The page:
Ideal cut is a concept that is of utmost importance when deciding what kind of diamond to buy. But what exactly are the standards for ideal diamond cut, and what measurements should a stone have in order to be close to the ideal?
The Meaning of Ideal Cut
When referring to round-cut diamonds, a cut is considered ideal if its proportions allow the stone to retain and reflect as much light as possible back to the eye of the observer, maximizing the brilliance and sparkle of the diamond.
On the other hand, the further a diamond’s proportions are from the measurements that are considered ideal, the more of the light that enters the stone leaks out of it.
Since the facets of poorly cut diamonds are not well aligned to retain maximum light, such stones appear dull and lifeless.
Different Ideal Cut Standards
Although it may seem that the definition of ideal cut is uniform, there is actually no universal agreement as to what the exact ideal proportions should be.
In reality, there are at least half a dozen standards for the measurements of the ideal cut.
The most widely used benchmarks today are the American Standard, the Practical Fine Cut, and the Scandinavian Standard.
The first one is used in North America, and the other two are mainly used in Europe.
Ideal Cut Proportions
Although there are different standards for ideal cut, the proportions they use as guidelines do not differ significantly in value.
The first thing you should know about the ideal measurements is that they are expressed as percentages of the diameter of the diamond’s girdle, which is simply the stone’s edge and is also its widest part.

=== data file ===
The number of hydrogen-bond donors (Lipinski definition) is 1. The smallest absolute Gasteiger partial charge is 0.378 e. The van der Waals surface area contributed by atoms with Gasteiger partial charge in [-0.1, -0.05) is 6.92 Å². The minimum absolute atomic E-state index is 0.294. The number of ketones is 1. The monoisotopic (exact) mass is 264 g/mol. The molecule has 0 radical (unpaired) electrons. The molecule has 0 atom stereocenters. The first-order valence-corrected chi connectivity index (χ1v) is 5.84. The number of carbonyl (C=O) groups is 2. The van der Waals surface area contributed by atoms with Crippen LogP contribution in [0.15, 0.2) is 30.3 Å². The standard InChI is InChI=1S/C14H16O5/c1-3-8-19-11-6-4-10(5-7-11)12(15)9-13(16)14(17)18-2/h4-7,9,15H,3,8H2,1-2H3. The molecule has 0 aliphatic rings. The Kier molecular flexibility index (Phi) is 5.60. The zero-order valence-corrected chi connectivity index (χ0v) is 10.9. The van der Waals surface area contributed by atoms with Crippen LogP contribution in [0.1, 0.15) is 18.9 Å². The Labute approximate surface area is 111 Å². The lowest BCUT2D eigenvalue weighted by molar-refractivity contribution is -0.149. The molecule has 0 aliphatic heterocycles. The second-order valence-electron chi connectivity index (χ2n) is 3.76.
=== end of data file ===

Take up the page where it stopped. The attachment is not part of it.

Let’s look at the most important measurements of an ideal-cut diamond. The numbers are given as ranges that include the standards of the most widely used benchmarks:
Table diameter: 53%-57.5% (This is the diameter of the diamond’s flat top, i.e. the table.)
Crown height: 14.4%-16.2% (This is the vertical distance from the girdle to the top of the stone; the crown is the upper part of the diamond, from the girdle to the table.)
Pavilion depth: 43.1%-43.2% (This is the vertical distance from the girdle to the bottom of the diamond; the pavilion is the lower part of the diamond, from the girdle to the lowest point.)
So, using the above numbers to derive a rule-of-thumb benchmark, we can conclude that an ideal-cut diamond should have a top that has a width of 53% to 57% of the girdle, a pavilion that is around 43% deep, and a crown that is around 14.5%-16% high.
The total height of an ideal diamond, measured from its flat top to the stone’s pointed bottom, will be around 60%, give or take 2-3 percentage points.
If you are shopping for a diamond, you most likely won’t need to measure all these values yourself: They will be included in the diamond’s grading report, and you should look them up. It is not recommended to buy diamonds that do not come with such a certificate that verifies their quality.
What about other diamond cuts?